abruptly in the doorway as he caught sight of Magda's laughing face
bent above the fiery red head. There was something very charming in
her expression of eager, light-hearted abandonment to the fun of the

At the sound of the opening door Coppertop wriggled out of her grasp
like an eel, twisting his lithe young body round to see who the new
arrival might be. His face fell woefully as he caught sight of

"Oh, you can't /never/ have come already to play for the Fairy Lady!"
he exclaimed in accents of dire disappointment.

"Fairy Lady" was the name he had bestowed upon Magda when, very early
in their acquaintance, she had performed for his sole and particular
benefit a maturer edition of the dance she had evolved as a child--the
dance with which she had so much astonished Lady Arabella. Nowadays it
figured prominently on her programmes as "The Hamadryad," and was
enormously popular.

"It's not never three o'clock!" wailed Coppertop disconsolately, as
Davilof dangled his watch in front of him.

"I think it is, small son," interpolated Gillian, gathering together
her sewing materials. "Come along. We must leave the Fairy Lady to
practise now, because she's got to dance to half the people in London

"Must I really go?" appealed Coppertop, beseeching Magda with a pair
of melting green eyes.

She dropped a light kiss on the top of his red curls.

"'Fraid so, Coppertop," she said. "You wouldn't want Fairy Lady to
dance badly and tumble down, would you?"

But Coppertop was not to be taken in so easily.

"Huh!" he scoffed. "You /couldn't/ tumble down--not never!"

"Still, you mustn't be greedy, Topkins," urged Magda persuasively.
"Remember all the grown-up people who want me to dance to them! I
can't keep it all for one little boy." He stared at her for a moment
in silence. Suddenly he flung his arms round her slender hips,
clutching her tightly, and hid his face against her skirt.

"Oh, Fairy Lady, you are so booful--/so booful/!" he whispered in a
smothered voice. Then, with a big sigh: "But one little boy won't be
greedy." He turned to his mother. "Come along, mummie!" he commanded
superbly. And trotted out of the room beside her with his small head
well up.

Left alone, Davilof and Magda smiled across at one another.

"Funny little person, isn't he?" she said.

The musician nodded.

"Grown-ups might possibly envy the freedom of speech permitted to
childhood," he said quietly. Then, still more quietly: "'Fairy Lady,
you are so beautiful!'"

"But you're not a child, so don't poach Coppertop's preserves!"
retorted Magda swiftly. "Let's get to work, Antoine. I'll just change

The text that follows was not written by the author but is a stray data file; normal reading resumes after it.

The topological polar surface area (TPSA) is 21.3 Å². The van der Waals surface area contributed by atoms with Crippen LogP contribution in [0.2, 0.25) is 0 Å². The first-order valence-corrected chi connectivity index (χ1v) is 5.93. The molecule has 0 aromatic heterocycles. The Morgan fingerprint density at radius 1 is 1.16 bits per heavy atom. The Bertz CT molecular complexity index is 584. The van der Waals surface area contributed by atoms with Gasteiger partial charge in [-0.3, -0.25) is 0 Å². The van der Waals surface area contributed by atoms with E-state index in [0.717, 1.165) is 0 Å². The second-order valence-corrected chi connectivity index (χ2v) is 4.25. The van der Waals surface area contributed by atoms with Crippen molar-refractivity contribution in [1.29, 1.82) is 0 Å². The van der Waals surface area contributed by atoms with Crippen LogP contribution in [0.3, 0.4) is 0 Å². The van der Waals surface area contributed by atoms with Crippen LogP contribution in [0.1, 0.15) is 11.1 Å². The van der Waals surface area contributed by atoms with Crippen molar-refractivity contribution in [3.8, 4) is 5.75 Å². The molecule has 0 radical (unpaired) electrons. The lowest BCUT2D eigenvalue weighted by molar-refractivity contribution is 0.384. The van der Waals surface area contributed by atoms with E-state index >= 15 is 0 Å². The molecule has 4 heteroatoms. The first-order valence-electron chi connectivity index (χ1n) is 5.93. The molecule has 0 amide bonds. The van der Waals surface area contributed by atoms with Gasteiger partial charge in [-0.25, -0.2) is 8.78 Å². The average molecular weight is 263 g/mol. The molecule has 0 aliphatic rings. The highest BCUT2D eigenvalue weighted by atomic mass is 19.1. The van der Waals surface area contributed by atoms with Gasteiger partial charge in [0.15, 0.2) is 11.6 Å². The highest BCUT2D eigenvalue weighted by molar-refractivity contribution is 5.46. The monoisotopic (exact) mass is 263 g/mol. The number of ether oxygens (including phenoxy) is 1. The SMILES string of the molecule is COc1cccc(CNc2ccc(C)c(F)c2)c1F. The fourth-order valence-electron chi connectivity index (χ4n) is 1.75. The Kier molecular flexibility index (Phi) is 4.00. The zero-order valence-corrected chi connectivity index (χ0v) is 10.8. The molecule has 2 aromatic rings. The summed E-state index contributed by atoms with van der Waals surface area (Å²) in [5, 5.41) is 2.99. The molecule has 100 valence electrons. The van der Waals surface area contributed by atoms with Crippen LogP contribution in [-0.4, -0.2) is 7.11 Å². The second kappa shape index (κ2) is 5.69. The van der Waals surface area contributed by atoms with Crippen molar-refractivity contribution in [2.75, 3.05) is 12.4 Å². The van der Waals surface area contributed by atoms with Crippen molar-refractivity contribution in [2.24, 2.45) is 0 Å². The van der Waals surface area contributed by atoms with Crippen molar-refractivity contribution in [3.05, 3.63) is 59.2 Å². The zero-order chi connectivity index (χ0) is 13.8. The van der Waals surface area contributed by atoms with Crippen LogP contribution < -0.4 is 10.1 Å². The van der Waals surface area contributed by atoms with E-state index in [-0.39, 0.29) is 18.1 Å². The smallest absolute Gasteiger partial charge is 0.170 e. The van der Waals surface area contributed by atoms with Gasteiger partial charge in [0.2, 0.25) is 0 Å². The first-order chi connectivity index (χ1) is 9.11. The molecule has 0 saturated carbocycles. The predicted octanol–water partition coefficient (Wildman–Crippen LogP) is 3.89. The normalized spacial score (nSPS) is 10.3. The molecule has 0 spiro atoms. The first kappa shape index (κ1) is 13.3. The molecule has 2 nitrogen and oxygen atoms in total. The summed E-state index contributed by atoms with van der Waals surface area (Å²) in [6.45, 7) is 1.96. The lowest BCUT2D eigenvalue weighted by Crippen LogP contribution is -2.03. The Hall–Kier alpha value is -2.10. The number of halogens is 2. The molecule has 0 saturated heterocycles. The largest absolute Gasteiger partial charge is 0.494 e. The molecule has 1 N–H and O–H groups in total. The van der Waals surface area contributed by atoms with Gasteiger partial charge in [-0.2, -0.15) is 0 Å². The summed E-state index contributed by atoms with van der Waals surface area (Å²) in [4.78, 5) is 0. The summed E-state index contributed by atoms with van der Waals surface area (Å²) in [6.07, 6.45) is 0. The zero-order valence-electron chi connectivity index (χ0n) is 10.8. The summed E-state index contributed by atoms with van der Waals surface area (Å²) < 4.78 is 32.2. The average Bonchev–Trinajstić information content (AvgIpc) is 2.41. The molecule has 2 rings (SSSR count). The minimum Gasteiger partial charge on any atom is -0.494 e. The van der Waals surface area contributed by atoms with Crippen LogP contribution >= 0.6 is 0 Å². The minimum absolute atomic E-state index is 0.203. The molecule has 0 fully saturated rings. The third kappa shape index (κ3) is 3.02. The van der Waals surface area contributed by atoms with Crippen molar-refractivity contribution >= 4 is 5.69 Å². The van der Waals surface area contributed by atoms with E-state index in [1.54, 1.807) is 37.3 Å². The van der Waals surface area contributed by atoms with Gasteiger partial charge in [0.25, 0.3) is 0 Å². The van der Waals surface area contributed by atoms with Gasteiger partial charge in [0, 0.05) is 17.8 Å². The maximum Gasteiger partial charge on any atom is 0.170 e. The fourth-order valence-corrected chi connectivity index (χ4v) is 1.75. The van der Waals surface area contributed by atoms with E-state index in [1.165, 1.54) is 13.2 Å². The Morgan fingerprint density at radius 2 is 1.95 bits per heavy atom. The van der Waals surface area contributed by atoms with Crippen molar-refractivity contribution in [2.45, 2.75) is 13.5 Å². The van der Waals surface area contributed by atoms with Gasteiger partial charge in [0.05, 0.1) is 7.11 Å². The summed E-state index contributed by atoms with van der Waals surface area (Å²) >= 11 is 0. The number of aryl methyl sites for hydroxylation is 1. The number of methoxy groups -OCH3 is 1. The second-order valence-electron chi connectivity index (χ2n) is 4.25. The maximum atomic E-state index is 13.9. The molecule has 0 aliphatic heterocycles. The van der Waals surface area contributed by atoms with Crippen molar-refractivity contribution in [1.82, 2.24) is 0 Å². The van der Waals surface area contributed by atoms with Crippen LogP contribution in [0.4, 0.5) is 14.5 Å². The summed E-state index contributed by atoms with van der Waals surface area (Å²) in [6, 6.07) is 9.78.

into my practice-kit and then I want to run through the 'Swan-
Maiden's' dance. You fix the lighting."

She vanished into an adjoining room, while Davilof proceeded to switch
off most of the burners, leaving only those which illumined the space
in front of the great mirror. The remainder of the big room receded
into a grey twilight encircling the patch of luminance.

Presently Magda reappeared wearing a loose tunic of some white silken
material, girdled at the waist, but yet leaving her with perfect
freedom of limb.

Davilof watched her as she came down the long room with the feather-
light, floating walk of the trained dancer, and something leaped into
his eyes that was very different from mere admiration--something that,
taken in conjunction with Lady Arabella's caustic comments of a few
days ago, might have warned Magda had she seen it.

But with her thoughts preoccupied by the work in hand she failed to
notice it, and, advancing till she faced the great mirror, she
executed a few steps in front of it, humming the motif of /The Swan-
Maiden/ music under her breath.

"Play, Antoine," she threw at him over her shoulder.

Davilof hesitated, made a movement towards her, then wheeled round
abruptly and went to the piano. A moment later the exquisite, smoothly
rippling music which he had himself written for the Swan-Maiden dance
purled out into the room.

The story of the Swan-Maiden had been taken from an old legend which
told of a beautiful maiden and the youth who loved her.

According to the narrative, the pair were unfortunate enough to incur
the displeasure of the evil fairy Ritmagar, and the latter, in order
to punish them, transformed the maiden into a white swan, thus
separating the hapless lovers for ever. Afterwards, the disconsolate
youth, bemoaning the cruelty of fate, used to wander daily along the
shores of the lake where the maiden was compelled to dwell in her
guise of a swan, and eventually Ritmagar, apparently touched to a
limited compassion, permitted the Swan-Maiden to resume her human form
once a day during the hour immediately preceding sunset. But the
condition was attached that she must always return to the lake ere the
sun sank below the horizon, when she would be compelled to reassume
her shape of a swan. Should she fail to return by the appointed time,
death would be the inevitable consequence.

Every reader of fairy tales--and certainly anyone who knows anything
at all about being in love--can guess the sequel. Comes a day when the
lovers, absorbed in their love-making, forget the flight of time, so
that the unhappy maiden returns to the shore of the lake to find that
the sun has already dipped below the horizon. She falls on her knees,
beseeching the witch Ritmagar for mercy, but no answer is vouchsafed,
and gradually the Swan-Maiden finds herself growing weaker and weaker,
until at last death claims her.

A dance, based upon this legend, had been devised for Magda in
conjunction with Vladimir Ravinski, the brilliant Russian dancer, he
taking the lover's part, and the whole tragic little drama was
designed to terminate with a solo dance by Magda as the dying Swan-
Maiden. Davilof had written the music for it, and the dance was to be
performed at the Imperial Theatre for the first time the following

Davilof played ever more and more softly as the dance drew to its
close. The note of lament sounded with increasing insistence through
the slowing ripple of the accompaniment, and at last, as Magda sank to
the ground in a piteous attitude that somehow suggested both the